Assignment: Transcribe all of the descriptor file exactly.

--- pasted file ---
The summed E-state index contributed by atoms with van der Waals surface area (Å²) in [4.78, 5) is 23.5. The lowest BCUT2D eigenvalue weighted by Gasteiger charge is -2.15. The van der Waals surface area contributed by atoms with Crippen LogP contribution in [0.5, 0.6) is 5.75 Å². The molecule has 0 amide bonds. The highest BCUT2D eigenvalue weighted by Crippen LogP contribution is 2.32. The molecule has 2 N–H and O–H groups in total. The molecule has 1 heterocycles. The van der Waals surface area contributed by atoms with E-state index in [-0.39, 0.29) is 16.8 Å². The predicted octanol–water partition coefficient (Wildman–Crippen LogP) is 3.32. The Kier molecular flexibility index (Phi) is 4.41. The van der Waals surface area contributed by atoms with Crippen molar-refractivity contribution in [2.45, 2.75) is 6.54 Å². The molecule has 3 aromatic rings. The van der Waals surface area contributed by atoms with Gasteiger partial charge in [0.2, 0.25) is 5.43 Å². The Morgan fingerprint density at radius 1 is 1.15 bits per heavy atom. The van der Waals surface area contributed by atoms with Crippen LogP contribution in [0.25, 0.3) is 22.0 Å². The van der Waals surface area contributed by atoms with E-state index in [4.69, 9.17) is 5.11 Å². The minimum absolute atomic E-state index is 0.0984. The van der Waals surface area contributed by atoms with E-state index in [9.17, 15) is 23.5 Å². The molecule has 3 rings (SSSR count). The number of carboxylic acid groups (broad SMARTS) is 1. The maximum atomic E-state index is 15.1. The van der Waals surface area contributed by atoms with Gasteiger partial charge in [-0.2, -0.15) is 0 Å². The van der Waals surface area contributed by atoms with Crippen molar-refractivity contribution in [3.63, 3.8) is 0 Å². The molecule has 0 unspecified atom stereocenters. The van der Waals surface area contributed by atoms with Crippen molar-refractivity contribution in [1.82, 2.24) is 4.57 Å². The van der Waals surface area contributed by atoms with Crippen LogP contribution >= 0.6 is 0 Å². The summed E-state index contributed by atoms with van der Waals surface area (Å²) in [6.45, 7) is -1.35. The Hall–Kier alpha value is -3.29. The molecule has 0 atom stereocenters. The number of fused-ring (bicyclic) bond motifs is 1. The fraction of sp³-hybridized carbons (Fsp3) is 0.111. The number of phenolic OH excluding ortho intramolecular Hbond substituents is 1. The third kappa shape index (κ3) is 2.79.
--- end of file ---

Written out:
The summed E-state index contributed by atoms with van der Waals surface area (Å²) in [4.78, 5) is 23.5. The lowest BCUT2D eigenvalue weighted by Gasteiger charge is -2.15. The van der Waals surface area contributed by atoms with Crippen LogP contribution in [0.5, 0.6) is 5.75 Å². The molecule has 0 amide bonds. The highest BCUT2D eigenvalue weighted by Crippen LogP contribution is 2.32. The molecule has 2 N–H and O–H groups in total. The molecule has 1 heterocycles. The van der Waals surface area contributed by atoms with E-state index in [-0.39, 0.29) is 16.8 Å². The predicted octanol–water partition coefficient (Wildman–Crippen LogP) is 3.32. The Kier molecular flexibility index (Phi) is 4.41. The van der Waals surface area contributed by atoms with Crippen molar-refractivity contribution in [2.45, 2.75) is 6.54 Å². The molecule has 3 aromatic rings. The van der Waals surface area contributed by atoms with Gasteiger partial charge in [0.2, 0.25) is 5.43 Å². The Morgan fingerprint density at radius 1 is 1.15 bits per heavy atom. The van der Waals surface area contributed by atoms with Crippen LogP contribution in [0.25, 0.3) is 22.0 Å². The van der Waals surface area contributed by atoms with E-state index in [4.69, 9.17) is 5.11 Å². The minimum absolute atomic E-state index is 0.0984. The van der Waals surface area contributed by atoms with E-state index in [9.17, 15) is 23.5 Å². The molecule has 3 rings (SSSR count). The number of carboxylic acid groups (broad SMARTS) is 1. The maximum atomic E-state index is 15.1. The van der Waals surface area contributed by atoms with Gasteiger partial charge in [-0.2, -0.15) is 0 Å². The van der Waals surface area contributed by atoms with Crippen molar-refractivity contribution in [3.63, 3.8) is 0 Å². The molecule has 0 unspecified atom stereocenters. The van der Waals surface area contributed by atoms with Crippen molar-refractivity contribution in [1.82, 2.24) is 4.57 Å². The van der Waals surface area contributed by atoms with Crippen LogP contribution >= 0.6 is 0 Å². The summed E-state index contributed by atoms with van der Waals surface area (Å²) in [6.45, 7) is -1.35. The Hall–Kier alpha value is -3.29. The molecule has 0 atom stereocenters. The number of fused-ring (bicyclic) bond motifs is 1. The fraction of sp³-hybridized carbons (Fsp3) is 0.111. The number of phenolic OH excluding ortho intramolecular Hbond substituents is 1. The third kappa shape index (κ3) is 2.79.